Capitol Alert

AM Alert: Cap-and-trade auction, clean energy summit advance California’s green agenda

Recurrent Energy solar facility in Elk Grove, Jan. 15, 2012. Pricing pollution has produced a big cash windfall for California, and another infusion will start taking shape Tuesday, Nov. 17, 2015.
Recurrent Energy solar facility in Elk Grove, Jan. 15, 2012. Pricing pollution has produced a big cash windfall for California, and another infusion will start taking shape Tuesday, Nov. 17, 2015. Modesto Bee file

Pricing pollution has produced a big cash windfall for California, and another infusion will start taking shape today.

The state’s cap-and-trade system requires businesses to purchase allowances for their climate-altering emissions, and it has generated some $2.8 billion for climate related programs to date. The Air Resources Board is selling off potentially more than 75,000 additional permits today, promising even more funding to be directed by elected officials who still haven’t decided how to divvy up the existing pot.

State officials will also be dropping in on a clean energy conference in San Francisco. The confab is focused on distributed energy, a term that encompasses energy storage devices such as batteries and generators such as wind and solar projects. Attendees will include California Public Utilities Commission head Michael Picker, California Energy Commissioner Andrew McAllister, senior gubernatorial adviser Clifford Rechtschaffen, and an array of folks representing both utilities and companies offering services like rooftop solar panels and electric vehicle charging stations.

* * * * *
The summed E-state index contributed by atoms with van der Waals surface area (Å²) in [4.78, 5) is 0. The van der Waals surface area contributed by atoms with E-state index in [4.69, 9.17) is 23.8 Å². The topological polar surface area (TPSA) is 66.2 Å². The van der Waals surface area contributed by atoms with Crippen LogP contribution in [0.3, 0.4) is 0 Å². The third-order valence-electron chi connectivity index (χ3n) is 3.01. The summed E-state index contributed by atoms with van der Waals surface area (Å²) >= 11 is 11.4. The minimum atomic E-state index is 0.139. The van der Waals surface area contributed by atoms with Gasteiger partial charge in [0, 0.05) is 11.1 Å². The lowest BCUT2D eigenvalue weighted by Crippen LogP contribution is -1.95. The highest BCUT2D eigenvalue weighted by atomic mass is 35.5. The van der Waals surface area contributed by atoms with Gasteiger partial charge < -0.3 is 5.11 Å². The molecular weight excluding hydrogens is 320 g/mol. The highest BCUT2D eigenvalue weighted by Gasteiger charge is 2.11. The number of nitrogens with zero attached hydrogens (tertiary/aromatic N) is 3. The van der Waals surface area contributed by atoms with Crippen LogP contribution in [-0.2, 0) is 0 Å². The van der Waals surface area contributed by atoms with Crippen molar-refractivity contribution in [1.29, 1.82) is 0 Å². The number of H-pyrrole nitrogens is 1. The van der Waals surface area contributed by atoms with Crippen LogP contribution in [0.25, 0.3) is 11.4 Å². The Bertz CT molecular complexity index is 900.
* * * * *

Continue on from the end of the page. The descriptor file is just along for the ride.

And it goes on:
DIVING IN: If you need evidence that the drought continues to weigh heavily on the minds of lawmakers, today features the third hearing on water security in two days. An Assembly committee examining water use and potential new water sources will draw on California officials, including California Natural Resources Agency Secretary John Laird, California Department of Water Resources head Mark Cowin and State Water Resources Control Board executive director Tom Howard. Legislators will get some international insight from Israeli expert Eilon Adar and former Australian water official David Downie. From 1 to 5 p.m. in room 447.

STRIKERS: Having voted overwhelmingly to authorize a strike, members of the California Faculty Association will be holding a mass demonstration outside of the California State University Chancellor’s office in Long Beach, with some of them planning to wear t-shirts bearing the phrase “I don’t want to strike but I will.” Faculty members will testify about their grievances during a Board of Trustees meeting today, also in Long Beach.

COOL ON SCHOOL: CSU faculty aren’t the only ones dissatisfied with the education profession. Education policy experts are promoting a poll examining why California faces a shortfall of new teachers and discussing how to reverse the trend. The Learning Policy Institute’s Linda Darling-Hammond and EdSource’s Louis Freedberg will be joined on a press call by UC Davis School of Education dean Harold Levine and Joe Aguerrebere, who helps oversee teacher education for the CSU chancellor’s office.

Jeremy B. White: 916-326-5543, @CapitolAlert

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